1. A Personalized Packing List. Years ago I created a few packing list spreadsheets based on how I travel.  Basically they fall into a few simple categories—hot or cool weather and weekend or weeklong travel. (Even if I’ll be on the road for multiple weeks, I’ve found a week’s worth of clothes will likely suffice with some strategic laundry maneuvers.) These lists keep me from reinventing the wheel every time I travel and get me out the door with all the essentials. Possible gift: Packing advice book wrapped in your own packing list template and/or a packing app.

2. Travel Bags. I have suitcases in 3 sizes–a true carry-on, a possible carry-on if I squish everything in really tightly and pray the zipper holds, and a larger suitcase that I know I’ll check.

My “personal item” carry on is usually a lightweight Le Sport Sac tote.  Into that tote I’ll throw one or two smaller bags with travel essentials.  The first one is a smaller multi-zipper Le Sport Sac cosmetic bag that carries an old iPod—to save my phone battery—some lipstick, lotion and hand sanitizer.  The second comes along on longer trips and includes a sleep mask, earplugs and a flashlight.  The small bags are always packed, ready to go. I’m thinking this might be a good gift for Karen who is always so organized. Possible Gift: A small colorful bag packed with in-flight essentials.

3. Paper Goods. I keep travel documents, itineraries and pertinent sections of guidebooks (I still prefer a paper copy) in transparent plastic envelopes, one per city/country, to make getting around easier if I’m a little jet-lagged or just disoriented. These folders also store paper ephemera—entrance tickets, brochures, etc.—to review when I’m back home. I also make sure I have a Moleskine notebook on hand to to capture some impressions or contact info. Possible Gift:  Clear plastic envelopes and a Moleskine notebook.


4. Travel Books. I love guidebooks and always pack relevant sections in my travel folders (see above.) But my favorite way to prep for a trip or enhance my time there is to read a novel set where I’ll be traveling.  Some of my best leads for new-to-me books have been found in the literature section of the Rough Guide travel guides. Possible gift: A specific guidebook or novel if I know where the person is traveling or an Amazon gift card with a note designating its purpose.

5. Destination Gift Certificates. As regular readers know, I tend to track down needlework shops wherever I go.  Though I travel to discover new things and places, sometimes it’s nice to drop in to a familiar setting and see how it’s different elsewhere—for example, the cheery yarn shop I visited in remote Oxapampa, Peru last January.

These gifts take a little more research.  For example, my brother Aaron owns a Cold Stone Creamery franchise.  We just spent time together in San Diego at a nephew’s wedding and I noted that he enjoyed checking out the competition at a local ice cream shop near our vacation rental. So I’m thinking a gift certificate to a top-ranked creamery in Las Vegas—our next family wedding destination–might be just the ticket.  Possible Gift: a gift certificate to a restaurant or specialty shop in a city you know your recipient will travel in the next year.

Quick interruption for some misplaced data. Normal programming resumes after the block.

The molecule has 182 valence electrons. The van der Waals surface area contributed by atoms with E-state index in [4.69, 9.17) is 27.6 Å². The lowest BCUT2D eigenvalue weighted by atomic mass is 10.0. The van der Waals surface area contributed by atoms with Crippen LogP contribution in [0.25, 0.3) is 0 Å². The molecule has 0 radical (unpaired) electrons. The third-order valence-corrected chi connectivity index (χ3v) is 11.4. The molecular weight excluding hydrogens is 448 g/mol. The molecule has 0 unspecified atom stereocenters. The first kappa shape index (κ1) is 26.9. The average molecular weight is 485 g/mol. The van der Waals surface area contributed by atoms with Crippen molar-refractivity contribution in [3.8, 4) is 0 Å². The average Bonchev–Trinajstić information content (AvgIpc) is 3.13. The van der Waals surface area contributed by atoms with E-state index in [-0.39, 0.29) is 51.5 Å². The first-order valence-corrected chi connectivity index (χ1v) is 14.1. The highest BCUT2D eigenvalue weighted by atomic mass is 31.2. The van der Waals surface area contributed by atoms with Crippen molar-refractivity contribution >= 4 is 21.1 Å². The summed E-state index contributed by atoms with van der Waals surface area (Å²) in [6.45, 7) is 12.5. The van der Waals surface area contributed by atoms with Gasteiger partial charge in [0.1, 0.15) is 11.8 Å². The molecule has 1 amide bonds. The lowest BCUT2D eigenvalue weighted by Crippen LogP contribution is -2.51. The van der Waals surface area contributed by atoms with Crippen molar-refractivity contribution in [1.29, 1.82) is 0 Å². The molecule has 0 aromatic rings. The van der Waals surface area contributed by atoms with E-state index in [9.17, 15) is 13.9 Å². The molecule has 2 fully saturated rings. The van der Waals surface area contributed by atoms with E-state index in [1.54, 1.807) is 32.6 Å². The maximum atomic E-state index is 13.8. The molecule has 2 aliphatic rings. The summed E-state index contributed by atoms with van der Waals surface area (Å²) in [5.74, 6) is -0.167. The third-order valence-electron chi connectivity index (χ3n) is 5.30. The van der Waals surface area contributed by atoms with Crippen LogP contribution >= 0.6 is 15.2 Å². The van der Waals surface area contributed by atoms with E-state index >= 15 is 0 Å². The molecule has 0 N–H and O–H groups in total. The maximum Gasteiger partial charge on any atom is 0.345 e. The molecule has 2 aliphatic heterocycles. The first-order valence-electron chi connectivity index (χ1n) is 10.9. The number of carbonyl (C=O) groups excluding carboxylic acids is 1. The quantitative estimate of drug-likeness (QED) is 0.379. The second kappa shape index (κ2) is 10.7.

6. Cold Hard (and usually very welcome) Cash.  Years ago when our young family did a home exchange in London, my in-laws gave us a generous cash gift and told us it was to be used for any entrance fees to museums or sights so we wouldn’t forgo opportunities because we were pinching our pennies. Even though we’d saved a tremendous amount by doing a home swap, we were still stretching to afford air fare.  Their gift allowed us to happily explore London without worrying so much about the cost. Possible Gift: A fancy/humorous card and some greenbacks.

Bon Voyage!

 

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Friday Things: The Early December Edition

I love the early days of December when everything seems possible, don’t you?

The Christmas carols that irritated me in stores two weeks ago seem festive now.   Spending time in the kitchen making artful cookies is creative fun. Dressing up to go out with friends feels like a treat. And I’m confidant that somehow all that shopping and present wrapping will happen eventually – falalalala!

As the season progresses and things inevitably don’t go as planned, I’ll try to remember that the best Decembers are usually the ones where I’ve spent more time observing and less time orchestrating.  Planning is important but I’m merrier when I focus on priorities not perfection.

Lighting up my house is pretty much at the top of my seasonal decorating list. So I’m looking forward to picking out a tree for our new place this weekend—tall and skinny should do the trick—and experimenting with outdoor light hooks specifically designed for flat roofs (rare in this land of peaked-roof Victorians.)

In the next few weeks we’ll be setting up a “glamping” tent to help house all our kids when they come home for Christmas.  I’ll share that temporary guest room with you as it evolves, but in the meantime here are some other things that lit up my early December:

A year later, some thoughts on Frozen – an animated musical that left me cold but took the world by storm.

A year end best book list from Maris Kreizman, the wit behind Slaughterhouse 90210.